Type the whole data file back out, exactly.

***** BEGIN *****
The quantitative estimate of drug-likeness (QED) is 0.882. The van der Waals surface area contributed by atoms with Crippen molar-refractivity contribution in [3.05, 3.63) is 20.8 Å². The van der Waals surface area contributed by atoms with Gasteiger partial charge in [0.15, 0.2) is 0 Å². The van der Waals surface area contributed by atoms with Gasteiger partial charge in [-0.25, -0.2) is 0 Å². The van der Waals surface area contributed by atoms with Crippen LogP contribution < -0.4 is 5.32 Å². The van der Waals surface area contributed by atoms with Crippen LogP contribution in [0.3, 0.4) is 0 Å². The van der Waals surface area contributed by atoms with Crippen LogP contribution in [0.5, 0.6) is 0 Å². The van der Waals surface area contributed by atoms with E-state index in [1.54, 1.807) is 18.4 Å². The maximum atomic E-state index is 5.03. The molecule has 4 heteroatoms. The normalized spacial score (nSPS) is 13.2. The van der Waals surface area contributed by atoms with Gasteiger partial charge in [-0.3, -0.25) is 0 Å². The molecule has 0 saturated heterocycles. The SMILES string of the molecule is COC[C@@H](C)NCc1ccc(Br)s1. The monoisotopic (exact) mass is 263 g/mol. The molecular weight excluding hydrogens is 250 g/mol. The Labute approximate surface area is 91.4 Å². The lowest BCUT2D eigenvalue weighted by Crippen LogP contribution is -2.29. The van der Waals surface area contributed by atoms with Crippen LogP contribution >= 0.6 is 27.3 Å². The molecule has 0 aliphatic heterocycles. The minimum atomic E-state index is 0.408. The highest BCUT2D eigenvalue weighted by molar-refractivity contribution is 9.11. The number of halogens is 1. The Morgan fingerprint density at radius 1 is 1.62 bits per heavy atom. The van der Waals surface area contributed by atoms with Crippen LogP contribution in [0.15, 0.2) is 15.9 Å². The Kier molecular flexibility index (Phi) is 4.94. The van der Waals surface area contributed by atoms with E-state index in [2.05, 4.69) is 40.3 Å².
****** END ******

The quantitative estimate of drug-likeness (QED) is 0.882. The van der Waals surface area contributed by atoms with Crippen molar-refractivity contribution in [3.05, 3.63) is 20.8 Å². The van der Waals surface area contributed by atoms with Gasteiger partial charge in [0.15, 0.2) is 0 Å². The van der Waals surface area contributed by atoms with Gasteiger partial charge in [-0.25, -0.2) is 0 Å². The van der Waals surface area contributed by atoms with Crippen LogP contribution < -0.4 is 5.32 Å². The van der Waals surface area contributed by atoms with Crippen LogP contribution in [0.3, 0.4) is 0 Å². The van der Waals surface area contributed by atoms with Crippen LogP contribution in [0.5, 0.6) is 0 Å². The van der Waals surface area contributed by atoms with E-state index in [1.54, 1.807) is 18.4 Å². The maximum atomic E-state index is 5.03. The molecule has 4 heteroatoms. The normalized spacial score (nSPS) is 13.2. The van der Waals surface area contributed by atoms with Gasteiger partial charge in [-0.3, -0.25) is 0 Å². The molecule has 0 saturated heterocycles. The SMILES string of the molecule is COC[C@@H](C)NCc1ccc(Br)s1. The monoisotopic (exact) mass is 263 g/mol. The molecular weight excluding hydrogens is 250 g/mol. The Labute approximate surface area is 91.4 Å². The lowest BCUT2D eigenvalue weighted by Crippen LogP contribution is -2.29. The van der Waals surface area contributed by atoms with Crippen LogP contribution >= 0.6 is 27.3 Å². The molecule has 0 aliphatic heterocycles. The minimum atomic E-state index is 0.408. The highest BCUT2D eigenvalue weighted by molar-refractivity contribution is 9.11. The number of halogens is 1. The Morgan fingerprint density at radius 1 is 1.62 bits per heavy atom. The van der Waals surface area contributed by atoms with Crippen LogP contribution in [0.15, 0.2) is 15.9 Å². The Kier molecular flexibility index (Phi) is 4.94. The van der Waals surface area contributed by atoms with E-state index in [2.05, 4.69) is 40.3 Å².